The effectiveness of acupuncture for treating primary Raynaud’s syndrome was shown in a 1997 study published in the Journal of Internal Medicine. The study had 17 patients receive 7 standard acupuncture treatments, and compared their experience with a control group of 16 patients that didn’t receive acupuncture.
The researchers tested the effectiveness of the acupuncture treatments by having the patients write down the details of their daily vasospastic attacks, including their frequency, severity, and duration. The researchers also used a test commonly used in diagnosing Raynaud’s syndrome called nailfold capillaroscopy that measures the appearance and structure of small veins just behind the fingernails.
The patients that received acupuncture experienced a statistically significant decrease in the frequency, severity and duration of their vasospastic attacks. This contrasts with the patients in the control group, who showed no improvements in their symptoms. Researchers were thus able to conclude the safety and effectiveness of acupuncture for treating the symptoms of primary Raynaud's syndrome.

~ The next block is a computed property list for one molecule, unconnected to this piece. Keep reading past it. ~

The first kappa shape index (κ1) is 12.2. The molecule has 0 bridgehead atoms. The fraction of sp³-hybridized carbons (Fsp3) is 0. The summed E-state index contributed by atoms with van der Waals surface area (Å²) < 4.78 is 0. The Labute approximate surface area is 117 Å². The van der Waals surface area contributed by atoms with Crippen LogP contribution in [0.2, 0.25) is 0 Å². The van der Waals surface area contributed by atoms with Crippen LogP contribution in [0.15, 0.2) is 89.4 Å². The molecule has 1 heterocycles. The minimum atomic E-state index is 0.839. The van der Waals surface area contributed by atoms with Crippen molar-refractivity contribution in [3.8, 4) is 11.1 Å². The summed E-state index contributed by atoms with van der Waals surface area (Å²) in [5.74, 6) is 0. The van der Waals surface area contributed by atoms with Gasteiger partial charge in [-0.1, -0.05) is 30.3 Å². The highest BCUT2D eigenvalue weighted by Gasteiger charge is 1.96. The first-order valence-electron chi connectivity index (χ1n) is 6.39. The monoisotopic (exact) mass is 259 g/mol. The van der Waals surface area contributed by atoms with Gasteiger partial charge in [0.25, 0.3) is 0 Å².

Source: Appiah, R., Hiller, S., Caspary, L., Alexande, K. and Creutzig, A. (1997), Treatment of primary Raynaud's syndrome with traditional Chinese acupuncture. Journal of Internal Medicine, 241: 119–124. doi:10.1046/j.1365-2796.1997.91105000.x
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About the Author: Vanessa Vogel Batt, L.Ac., MSTOM, studied at the Pacific College of Oriental Medicine, and practiced acupuncture and Oriental medicine in New York for several years. Vanessa enjoys traveling the world, and has published articles on acupuncture and Oriental medicine and related health topics for websites and publications in both the U.S. and abroad.